Astaxanthin: An Antioxidant

antioxidant

Compounds such as astaxanthin pique market interest due to their ability to efficiently act on various diseases’ molecular targets. The astaxanthin (ASX) market is projected to grow significantly to USD 814.1 million by 2022. Astaxanthin gained commercial customer attraction due to its expanding end-use applications. It is now a key player in the nutraceutical and cosmetic industries worldwide due to its potent antioxidant property.

Astaxanthin is a xanthophyll carotenoid that possesses more potent biological activity than other carotenoids. Astaxanthin, a red pigment, has 500-fold more potent free radical antioxidant activity than vitamin E and 38-fold more powerful free radical antioxidant activity than β-carotene.

What are antioxidants?

Antioxidants are molecules that fight free radicals and reactive oxygen species in the body. Free radicals are oxygen-containing molecules having an uneven number of electrons. In a healthy living body, a balance exists between free radicals and antioxidants that maintain physiological functions. In pathological conditions, these free radicals overwhelm the body’s ability to regulate them. These free radicals react with other molecules such as lipids, proteins, and DNA of the body and alter their structure and functions. Moreover, these free radicals having an uneven number of electrons can initiate long-chain chemical reactions, thus generating more free radicals and triggering several human diseases.

How does astaxanthin act as an antioxidant?

Astaxanthin is a well-known superior antioxidant of the carotenoids family.  It is also known as “super vitamin E’ because its antioxidant activity is more than vitamins such as vitamin C and E, as well as other carotenoids, such as β-carotene, canthaxanthin, lutein, and zeaxanthin. A study performed on the membrane model demonstrated that astaxanthin could quench 1O2 in a mixed solvent system. However, its free radical quenching capacity was lower than lycopene but greater than α- and β-carotene. This red compound was found to inhibit the production of peroxides induced by ADP and Fe2+ in liposomes. Another study demonstrated that oxo-groups present in the four positions of the β-ring compound is more effective in preventing free radical oxidation. Astaxanthin inhibits the formation of Reactive oxygen species and modulates the expression of oxidative stress-responsive enzymes.

The efficiency of astaxanthin to scavenge free radicals depend on the nature of the free radical, the scavenging mechanism, and the environment.

Benefits associated with an antioxidant property of astaxanthin:

Since its discovery in 1970, astaxanthin has been used as a coloring agent in animal and fish feed. Modern research has found that astaxanthin consumption can reduce and prevent various disorders in humans and animals. The antioxidant property associated with astaxanthin is vital in cardiovascular health, eye health, brain health, sports-related activities, skin health, cancer health, diabetes mellitus, and metabolic syndrome.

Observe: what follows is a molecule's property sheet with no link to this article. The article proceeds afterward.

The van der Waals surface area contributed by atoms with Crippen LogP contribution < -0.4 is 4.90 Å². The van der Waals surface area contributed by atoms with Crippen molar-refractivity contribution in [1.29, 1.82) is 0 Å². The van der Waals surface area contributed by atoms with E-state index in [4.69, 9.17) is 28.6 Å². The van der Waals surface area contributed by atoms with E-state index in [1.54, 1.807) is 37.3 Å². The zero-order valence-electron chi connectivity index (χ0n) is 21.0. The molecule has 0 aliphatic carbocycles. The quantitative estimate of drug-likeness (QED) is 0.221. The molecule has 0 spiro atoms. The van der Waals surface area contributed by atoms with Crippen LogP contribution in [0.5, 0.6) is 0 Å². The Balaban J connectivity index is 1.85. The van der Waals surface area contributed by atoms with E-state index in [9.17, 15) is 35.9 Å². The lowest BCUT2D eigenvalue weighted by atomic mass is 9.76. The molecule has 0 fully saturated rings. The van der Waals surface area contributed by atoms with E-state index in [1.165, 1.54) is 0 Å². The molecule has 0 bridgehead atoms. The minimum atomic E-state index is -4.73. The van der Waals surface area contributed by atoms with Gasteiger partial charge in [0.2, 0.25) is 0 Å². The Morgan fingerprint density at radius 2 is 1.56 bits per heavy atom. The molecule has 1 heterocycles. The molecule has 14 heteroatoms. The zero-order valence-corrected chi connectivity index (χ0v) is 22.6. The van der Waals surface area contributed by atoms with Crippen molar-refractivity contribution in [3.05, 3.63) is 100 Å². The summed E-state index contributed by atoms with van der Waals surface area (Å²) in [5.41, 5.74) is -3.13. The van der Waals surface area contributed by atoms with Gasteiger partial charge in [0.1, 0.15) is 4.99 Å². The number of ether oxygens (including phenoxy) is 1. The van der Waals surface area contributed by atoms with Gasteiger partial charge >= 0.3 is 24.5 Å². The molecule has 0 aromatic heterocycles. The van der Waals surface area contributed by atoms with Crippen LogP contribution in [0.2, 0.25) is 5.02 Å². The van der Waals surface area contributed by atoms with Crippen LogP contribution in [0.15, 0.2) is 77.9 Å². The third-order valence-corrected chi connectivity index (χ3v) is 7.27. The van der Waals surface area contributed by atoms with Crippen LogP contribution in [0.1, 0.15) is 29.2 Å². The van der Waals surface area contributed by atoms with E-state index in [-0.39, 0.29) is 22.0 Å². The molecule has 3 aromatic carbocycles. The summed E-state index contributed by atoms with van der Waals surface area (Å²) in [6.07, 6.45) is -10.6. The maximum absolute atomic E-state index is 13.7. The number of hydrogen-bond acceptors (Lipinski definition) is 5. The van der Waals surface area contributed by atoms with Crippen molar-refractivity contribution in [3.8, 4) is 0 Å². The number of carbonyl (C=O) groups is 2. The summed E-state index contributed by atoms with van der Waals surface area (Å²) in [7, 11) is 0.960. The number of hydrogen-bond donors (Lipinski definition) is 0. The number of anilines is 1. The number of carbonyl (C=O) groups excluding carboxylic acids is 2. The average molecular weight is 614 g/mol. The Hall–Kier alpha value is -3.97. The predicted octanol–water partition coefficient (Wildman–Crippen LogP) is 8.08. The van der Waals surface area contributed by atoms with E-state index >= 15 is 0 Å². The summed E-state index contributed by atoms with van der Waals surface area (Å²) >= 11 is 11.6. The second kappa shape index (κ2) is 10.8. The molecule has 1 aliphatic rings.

The antioxidant property of astaxanthin proved it a great reducer of the oxidative stress caused by hyperglycemia in diabetes. This red compound also protects pancreatic β-cells against glucose toxicity. In cancer, astaxanthin helps by its anti-proliferation, anti-apoptosis, and anti-invasion activity. It also prevents cancer by protecting human DNA from damage caused by ultraviolet oxidants. This compound’s antioxidant properties also have protective effects on the eye disorders such as cataracts, macular degeneration, and even blindness.

The antioxidant property of astaxanthin has proved itself to be very useful for humans and animals. The protective effects associated with astaxanthin have increased its global demand. BioMedican has developed a unique method to yield astaxanthin that can fulfill global market demand.

References:

  1. https://www.researchgate.net/publication/327916261_Antioxidant_effects_of_astaxanthin_in_various_diseases-a_review#:~:text=Results%3A%20In%20various%20studies%2C%20astaxanthin,formation%20of%20complications%20of%20diabetes
  2. https://www.ncbi.nlm.nih.gov/pmc/articles/PMC5946307/
  3. https://www.sciencedirect.com/topics/agricultural-and-biological-sciences/astaxanthin#:~:text=Astaxanthin%20is%20a%20superior%20antioxidant,scavenging%20free%20radicals%20%5B66%5D.
  4. https://www.sciencedirect.com/science/article/pii/S2211926416301965

 

 

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Content author Dr.Saba IqbalAuthor posts

Saba Iqbal

Dr. Saba Iqbal is a contributing writer for BioMedican. She's a clinical pharmacist turned writer. Dr. Saba's education includes a doctoral degree in pharmacy (Pharm D) from the University of Sargodha, Pakistan. In search of a career that would take advantage of her medical and pharmaceutical skills, Dr. Saba found medical writing – a career path a few medical students consider. In her journey "from a medical bench to pen," she has worked with several startups for many years managing content on biotech products, pharmaceuticals, drugs, devices, and techniques. While keeping up with the latest trends in medical writing, she aims to use her writing skills to clearly communicate complex scientific, medical, and health information to the potential investor and general audience.